When the mice in the control group were pretreated with saline and injected with saline 15 minutes later, the mean count of their platelets was 1.00 106/μL. Injection of ADP after saline pretreatment (the paralysis group) significantly decreased the peripheral platelet count to 0.45 106/μL. In contrast, pretreatment with 10, 20, and 40 mg/kg Pt-A kept the platelet counts to 0.87 106, 1.03 106, and 0.96 106/μL, similar levels to the control group. Interestingly, even though 40 and 80 mg/kg Pt-B pretreatment presented similar protection effects on the ADP-induced paralysis as 10 mg/kg and 40 mg/kg Pt-A, such amounts of Pt-B could not prevent the ADP-induced reduction of platelet counts (0.514 106 and 0.69 106/μL, resp.) (Table 1). Our results demonstrated that only Pt-A presented significant protection effects to the ADP-induced reduction of platelets ().

Table 1: The platelet counts in mice blood (106/mL).

Next, we observed the formation of micro-thrombi under microscope in the lung from the same experiment (Figure 4). The homogeneous structure micro-thrombi, stained with hematoxylin-eosin staining in pink (marked with arrows), could be only observed in the paralysis control group (Figure 4(b)) but not in the negative control (Figure 4(a)), 40 mg/kg Pt-A (Figure 4(c)), and 40 mg/kg Pt-B (Figure 4(d)) groups.

Figure 4: Protection effect of Pt-A and Pt-B on the ADP-induced formation of acute pulmonary thromboembolism in mice. The micro-thrombi (arrow) in the lung of (a) clopidogrel, (c) Pt-A 40 mg kg−1, (d) Pt-B 40 mg kg−1, or (b) saline pretreated mice were photographed (magnification 20).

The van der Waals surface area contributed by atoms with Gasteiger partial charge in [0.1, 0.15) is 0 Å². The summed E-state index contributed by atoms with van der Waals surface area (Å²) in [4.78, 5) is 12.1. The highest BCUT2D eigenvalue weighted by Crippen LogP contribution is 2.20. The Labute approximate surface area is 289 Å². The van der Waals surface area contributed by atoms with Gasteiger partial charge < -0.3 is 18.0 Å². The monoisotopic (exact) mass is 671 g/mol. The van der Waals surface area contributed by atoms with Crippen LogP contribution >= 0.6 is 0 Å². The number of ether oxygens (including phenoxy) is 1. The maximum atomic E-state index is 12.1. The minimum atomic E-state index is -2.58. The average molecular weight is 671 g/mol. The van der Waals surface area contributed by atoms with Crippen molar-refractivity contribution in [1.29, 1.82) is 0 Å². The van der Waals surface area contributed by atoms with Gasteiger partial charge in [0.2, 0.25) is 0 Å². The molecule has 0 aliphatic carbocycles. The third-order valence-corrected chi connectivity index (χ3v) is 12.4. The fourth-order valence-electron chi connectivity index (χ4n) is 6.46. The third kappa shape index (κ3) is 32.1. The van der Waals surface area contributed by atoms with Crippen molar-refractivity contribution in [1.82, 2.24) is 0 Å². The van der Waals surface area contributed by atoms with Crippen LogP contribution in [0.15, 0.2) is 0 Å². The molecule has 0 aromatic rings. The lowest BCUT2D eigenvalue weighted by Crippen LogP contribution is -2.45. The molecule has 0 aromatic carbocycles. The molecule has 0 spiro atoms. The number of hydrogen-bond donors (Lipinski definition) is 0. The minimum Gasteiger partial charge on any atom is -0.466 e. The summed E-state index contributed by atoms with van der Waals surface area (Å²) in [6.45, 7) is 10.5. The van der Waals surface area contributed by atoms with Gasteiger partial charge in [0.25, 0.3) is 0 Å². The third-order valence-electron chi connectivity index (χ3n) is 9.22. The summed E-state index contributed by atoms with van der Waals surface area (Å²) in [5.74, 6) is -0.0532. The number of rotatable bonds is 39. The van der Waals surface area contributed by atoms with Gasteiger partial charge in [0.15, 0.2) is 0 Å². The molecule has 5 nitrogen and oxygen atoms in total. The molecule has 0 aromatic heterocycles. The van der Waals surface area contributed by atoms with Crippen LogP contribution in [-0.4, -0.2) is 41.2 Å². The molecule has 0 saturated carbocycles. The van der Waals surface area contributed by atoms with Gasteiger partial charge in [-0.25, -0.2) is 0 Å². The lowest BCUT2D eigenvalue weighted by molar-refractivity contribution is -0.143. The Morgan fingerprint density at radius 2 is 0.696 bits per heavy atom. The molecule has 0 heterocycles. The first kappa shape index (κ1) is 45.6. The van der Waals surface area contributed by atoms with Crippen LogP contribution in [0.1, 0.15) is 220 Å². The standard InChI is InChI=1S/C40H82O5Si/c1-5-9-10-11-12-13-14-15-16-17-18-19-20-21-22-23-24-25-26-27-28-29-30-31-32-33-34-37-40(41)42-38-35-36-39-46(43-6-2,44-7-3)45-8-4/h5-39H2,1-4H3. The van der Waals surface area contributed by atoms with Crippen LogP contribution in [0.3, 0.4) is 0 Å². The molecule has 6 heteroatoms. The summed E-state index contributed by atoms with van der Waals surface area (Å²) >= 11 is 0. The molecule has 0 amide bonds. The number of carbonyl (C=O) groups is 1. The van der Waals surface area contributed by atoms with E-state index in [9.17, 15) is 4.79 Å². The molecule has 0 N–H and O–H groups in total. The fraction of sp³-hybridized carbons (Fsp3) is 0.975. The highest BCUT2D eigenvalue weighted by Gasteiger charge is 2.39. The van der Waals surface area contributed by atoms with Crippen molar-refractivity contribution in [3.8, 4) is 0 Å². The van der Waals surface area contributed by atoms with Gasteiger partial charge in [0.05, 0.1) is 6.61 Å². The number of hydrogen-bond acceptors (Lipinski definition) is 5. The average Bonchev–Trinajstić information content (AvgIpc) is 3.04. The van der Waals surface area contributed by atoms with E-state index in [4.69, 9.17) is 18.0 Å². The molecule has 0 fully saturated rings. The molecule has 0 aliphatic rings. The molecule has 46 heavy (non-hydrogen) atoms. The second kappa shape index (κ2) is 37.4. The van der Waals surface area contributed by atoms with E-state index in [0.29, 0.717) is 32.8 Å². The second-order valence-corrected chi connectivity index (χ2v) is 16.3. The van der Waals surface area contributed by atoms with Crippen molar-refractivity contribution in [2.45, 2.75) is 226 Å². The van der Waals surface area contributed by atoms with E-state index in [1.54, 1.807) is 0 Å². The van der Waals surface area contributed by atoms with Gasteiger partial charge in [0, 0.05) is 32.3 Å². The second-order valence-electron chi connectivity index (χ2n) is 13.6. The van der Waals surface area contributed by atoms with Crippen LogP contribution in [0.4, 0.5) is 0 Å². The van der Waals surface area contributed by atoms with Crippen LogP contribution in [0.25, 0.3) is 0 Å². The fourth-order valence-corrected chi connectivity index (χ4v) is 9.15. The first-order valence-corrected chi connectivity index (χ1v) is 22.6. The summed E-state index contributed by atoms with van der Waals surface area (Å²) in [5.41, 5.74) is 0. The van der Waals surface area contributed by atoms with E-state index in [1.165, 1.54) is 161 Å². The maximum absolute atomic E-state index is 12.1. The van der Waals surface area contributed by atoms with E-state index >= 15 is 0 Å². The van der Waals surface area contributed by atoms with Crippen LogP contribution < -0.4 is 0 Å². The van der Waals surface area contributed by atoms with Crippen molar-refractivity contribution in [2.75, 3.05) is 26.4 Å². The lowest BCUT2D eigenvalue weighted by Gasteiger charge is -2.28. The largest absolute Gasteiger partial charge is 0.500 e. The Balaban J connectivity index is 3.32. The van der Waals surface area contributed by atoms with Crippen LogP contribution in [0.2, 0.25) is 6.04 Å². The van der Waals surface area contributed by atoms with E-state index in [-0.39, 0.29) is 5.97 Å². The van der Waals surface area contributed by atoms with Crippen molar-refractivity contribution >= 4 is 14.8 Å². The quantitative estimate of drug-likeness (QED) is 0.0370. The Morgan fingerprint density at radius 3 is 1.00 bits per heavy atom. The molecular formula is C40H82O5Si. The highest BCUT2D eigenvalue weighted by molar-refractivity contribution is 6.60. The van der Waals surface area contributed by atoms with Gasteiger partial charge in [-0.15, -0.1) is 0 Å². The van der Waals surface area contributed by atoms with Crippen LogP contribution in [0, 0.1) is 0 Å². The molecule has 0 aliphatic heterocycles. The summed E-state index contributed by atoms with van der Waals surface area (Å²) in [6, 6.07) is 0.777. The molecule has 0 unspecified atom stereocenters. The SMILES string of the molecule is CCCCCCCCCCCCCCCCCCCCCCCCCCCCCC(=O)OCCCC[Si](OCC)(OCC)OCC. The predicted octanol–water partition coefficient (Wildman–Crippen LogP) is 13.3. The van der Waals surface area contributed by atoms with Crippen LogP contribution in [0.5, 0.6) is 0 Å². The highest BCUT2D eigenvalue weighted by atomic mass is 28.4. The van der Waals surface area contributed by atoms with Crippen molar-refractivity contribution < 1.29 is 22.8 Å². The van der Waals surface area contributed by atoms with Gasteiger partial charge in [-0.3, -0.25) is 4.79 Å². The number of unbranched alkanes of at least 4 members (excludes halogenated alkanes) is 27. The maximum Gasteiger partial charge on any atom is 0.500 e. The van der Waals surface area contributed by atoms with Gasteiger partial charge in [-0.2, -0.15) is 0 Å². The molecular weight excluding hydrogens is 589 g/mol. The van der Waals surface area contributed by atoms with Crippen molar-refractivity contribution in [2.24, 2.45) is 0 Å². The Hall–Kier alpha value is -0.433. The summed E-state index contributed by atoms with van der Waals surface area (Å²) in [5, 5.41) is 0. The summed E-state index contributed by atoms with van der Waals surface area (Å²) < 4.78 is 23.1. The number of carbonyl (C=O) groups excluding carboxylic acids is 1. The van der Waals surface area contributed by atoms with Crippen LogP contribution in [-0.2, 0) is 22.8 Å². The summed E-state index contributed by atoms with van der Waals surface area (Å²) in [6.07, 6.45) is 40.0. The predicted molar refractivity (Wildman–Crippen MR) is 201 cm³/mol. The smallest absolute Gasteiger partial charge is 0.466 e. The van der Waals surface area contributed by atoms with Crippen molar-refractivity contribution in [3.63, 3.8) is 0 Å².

3.4. Potential Haemorrhage Risk

An increased bleeding risk is mostly associated with antiplatelet aggregation and antithrombosis agents, for example, clopidogrel. To assess the bleeding risk, the loss of blood in Pt-A, Pt-B, clopidogrel, and saline (control) pretreated groups was in comparison measured (Figure 5). As expected, mice in the clopidogrel group lost more blood than those in the control (570.1 ± 237 μL versus 211.1 ± 168 μL; ). However, no significant difference of bleeding volume was observed between the two peptides groups (40 mg/kg) and the control (Pt-A 227.6 ± 156.8 μL versus 211.1 ± 168 μL, Pt-B 166.9 ± 103.5 μL versus 211.1 ± 168 μL; ()). This suggested that applying of Pt-A and Pt-B (40 mg/kg) to protect ADP-induced pulmonary thrombosis reduced the risk of bleeding in mice.

Figure 5: Effects of Pt-A and Pt-B on haemorrhage risks in comparison with clopidogrel. Mice in each group received the corresponding chemicals, and the control group received saline. Each dot represented the bleeding volume of an individual mouse. Means ± SD of each group were also shown. The data was analyzed with unpaired Student’s -test and was considered as statistically significant. The significant one was marked with “

4. Discussion

Snake, the symbol of guilds of medicine and pharmacy in Europe, implied restoration of the health from sickness and bringing the dead back to life. Across China, as well as other Asian countries, snake and snake venom are recognized as a traditional medicine. The main components of venom are proteins and peptides. The clinical significance of its different components is diverse and sometimes even they contradict each other, but as a whole they work fast and synergistically [17]. The multiple facets and functions of snake venom make its components so valuable for medicine.